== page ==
Burge and Fleeman also spoke for the appropriation.

Ash, however, spoke against the ordinance.

"I'm going to add my two cents in. I understand we need to do something different but what I have heard here tonight, what concerns me is we are recruiting management, what about the workers," Ash said. "I'm not sure that's the right approach. I think we are on the right track of starting something but I think you've got to look at it from a different point of view. You can't just worry about bringing in the managers, because there is only one manager in the plant, and they employ about 2,000 people... I think we've got to court more than just managers, and that's what I've heard every time I've heard this presentation. We are going to send somebody to talk to the managers. What about the rest of the people? I'm not against it but I can't vote for this because I don't feel that this is addressing everyone. It's addressing upper management."

The QC, however, did pass a resolution that set the current employment positions and job descriptions in the Financial Management office. Those positions are: Comptroller/ Financial Director, Payroll/ Human Services, Insurance Coordinator and Accounts Payable Coordinator.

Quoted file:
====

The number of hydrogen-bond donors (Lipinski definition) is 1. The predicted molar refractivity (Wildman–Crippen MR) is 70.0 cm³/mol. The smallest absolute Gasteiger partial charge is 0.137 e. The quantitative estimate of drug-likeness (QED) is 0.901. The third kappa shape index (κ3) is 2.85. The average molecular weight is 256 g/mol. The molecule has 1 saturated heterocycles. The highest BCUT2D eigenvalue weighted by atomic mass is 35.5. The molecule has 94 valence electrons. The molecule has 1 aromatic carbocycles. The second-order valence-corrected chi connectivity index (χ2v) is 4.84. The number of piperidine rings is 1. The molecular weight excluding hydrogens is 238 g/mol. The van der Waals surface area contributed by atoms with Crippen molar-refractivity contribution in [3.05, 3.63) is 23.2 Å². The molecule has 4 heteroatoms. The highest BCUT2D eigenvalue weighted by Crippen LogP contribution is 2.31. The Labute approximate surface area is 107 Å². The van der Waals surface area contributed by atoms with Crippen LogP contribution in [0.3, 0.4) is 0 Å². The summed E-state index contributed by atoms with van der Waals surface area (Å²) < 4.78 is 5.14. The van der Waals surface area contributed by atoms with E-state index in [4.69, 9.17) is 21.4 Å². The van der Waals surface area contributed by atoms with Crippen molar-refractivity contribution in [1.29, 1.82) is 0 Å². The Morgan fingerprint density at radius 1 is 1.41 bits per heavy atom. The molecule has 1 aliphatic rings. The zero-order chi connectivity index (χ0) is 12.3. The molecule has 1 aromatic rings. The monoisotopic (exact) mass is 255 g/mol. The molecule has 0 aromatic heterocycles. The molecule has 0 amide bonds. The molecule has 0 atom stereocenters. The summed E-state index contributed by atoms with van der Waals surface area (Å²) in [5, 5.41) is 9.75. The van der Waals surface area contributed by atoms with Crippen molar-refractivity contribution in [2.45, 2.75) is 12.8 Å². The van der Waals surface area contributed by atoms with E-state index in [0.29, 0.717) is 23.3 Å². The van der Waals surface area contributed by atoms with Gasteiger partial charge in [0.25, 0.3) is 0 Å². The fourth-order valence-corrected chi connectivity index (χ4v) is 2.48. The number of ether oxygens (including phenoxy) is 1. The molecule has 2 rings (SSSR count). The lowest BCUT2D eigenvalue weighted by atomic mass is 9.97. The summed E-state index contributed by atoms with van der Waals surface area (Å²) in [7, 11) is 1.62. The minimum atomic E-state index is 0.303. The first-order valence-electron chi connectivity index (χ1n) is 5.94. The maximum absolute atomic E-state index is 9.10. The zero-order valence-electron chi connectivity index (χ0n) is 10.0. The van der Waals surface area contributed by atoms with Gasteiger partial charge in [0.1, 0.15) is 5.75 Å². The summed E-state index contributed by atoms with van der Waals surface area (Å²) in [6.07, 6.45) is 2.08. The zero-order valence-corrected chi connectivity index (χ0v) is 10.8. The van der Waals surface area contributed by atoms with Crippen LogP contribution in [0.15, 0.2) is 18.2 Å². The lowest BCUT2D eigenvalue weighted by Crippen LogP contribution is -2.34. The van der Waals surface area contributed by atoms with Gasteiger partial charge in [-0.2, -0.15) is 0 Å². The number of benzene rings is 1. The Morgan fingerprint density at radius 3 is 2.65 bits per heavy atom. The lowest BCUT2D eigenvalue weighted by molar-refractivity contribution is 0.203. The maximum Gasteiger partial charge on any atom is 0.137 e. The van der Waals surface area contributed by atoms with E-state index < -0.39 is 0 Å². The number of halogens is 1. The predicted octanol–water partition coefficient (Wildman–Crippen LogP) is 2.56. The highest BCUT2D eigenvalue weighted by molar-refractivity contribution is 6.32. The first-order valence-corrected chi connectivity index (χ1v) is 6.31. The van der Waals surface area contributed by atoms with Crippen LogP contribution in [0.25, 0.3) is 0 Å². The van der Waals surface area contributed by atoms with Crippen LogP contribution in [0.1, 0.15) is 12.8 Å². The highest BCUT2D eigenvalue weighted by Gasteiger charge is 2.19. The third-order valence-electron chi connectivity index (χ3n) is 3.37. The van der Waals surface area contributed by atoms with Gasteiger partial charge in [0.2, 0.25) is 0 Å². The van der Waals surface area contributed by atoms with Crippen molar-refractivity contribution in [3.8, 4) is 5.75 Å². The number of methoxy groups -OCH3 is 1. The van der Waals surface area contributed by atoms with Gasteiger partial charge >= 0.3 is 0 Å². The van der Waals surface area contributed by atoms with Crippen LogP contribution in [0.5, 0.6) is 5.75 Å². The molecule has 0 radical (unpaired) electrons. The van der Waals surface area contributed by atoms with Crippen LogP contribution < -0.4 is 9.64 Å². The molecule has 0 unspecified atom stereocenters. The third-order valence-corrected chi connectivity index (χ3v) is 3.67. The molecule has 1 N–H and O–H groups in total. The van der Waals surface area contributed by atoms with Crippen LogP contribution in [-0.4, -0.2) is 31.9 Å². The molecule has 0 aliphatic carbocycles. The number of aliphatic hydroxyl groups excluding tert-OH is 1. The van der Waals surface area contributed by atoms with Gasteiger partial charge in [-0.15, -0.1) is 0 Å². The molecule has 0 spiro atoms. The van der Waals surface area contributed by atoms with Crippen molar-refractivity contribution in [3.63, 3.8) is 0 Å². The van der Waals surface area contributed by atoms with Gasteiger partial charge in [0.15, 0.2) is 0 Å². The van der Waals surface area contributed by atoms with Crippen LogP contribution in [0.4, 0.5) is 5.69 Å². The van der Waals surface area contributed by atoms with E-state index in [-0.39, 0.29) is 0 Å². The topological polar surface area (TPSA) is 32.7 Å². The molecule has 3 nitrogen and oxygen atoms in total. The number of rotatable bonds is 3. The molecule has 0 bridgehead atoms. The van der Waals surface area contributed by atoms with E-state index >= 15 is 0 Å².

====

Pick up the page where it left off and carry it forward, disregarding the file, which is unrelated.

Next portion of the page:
The QC also unanimously passed four ordinances.

The first ordinance was an appropriation for development and maintenance to the Mississippi County website.

The Ordinance reads, "WHEREAS, it has been recommended by TadZo Consulting that the Mississippi County, Arkansas Internet website be updated through certain development and maintenance procedures for the purpose of furthering economic development."

The amount appropriated was $51,115.00.

The second ordinance passed was for economic development in the Nucor Paint Project Commitment for $675,000.

The third ordinance eliminates one part-time employment position in the office of financial management and there was an increase in annual hours for the Finance Directors, "necessitating an increase in annual salary and related expenses."

The fourth ordinance eliminated an employment position titled "Assistant Scale House Operator" at the landfill.

County Treasurer Peggy Meatte also made justices aware that the County General fund is at $2,594,425.44 and the County General CD fund is at $3,360, 199.31.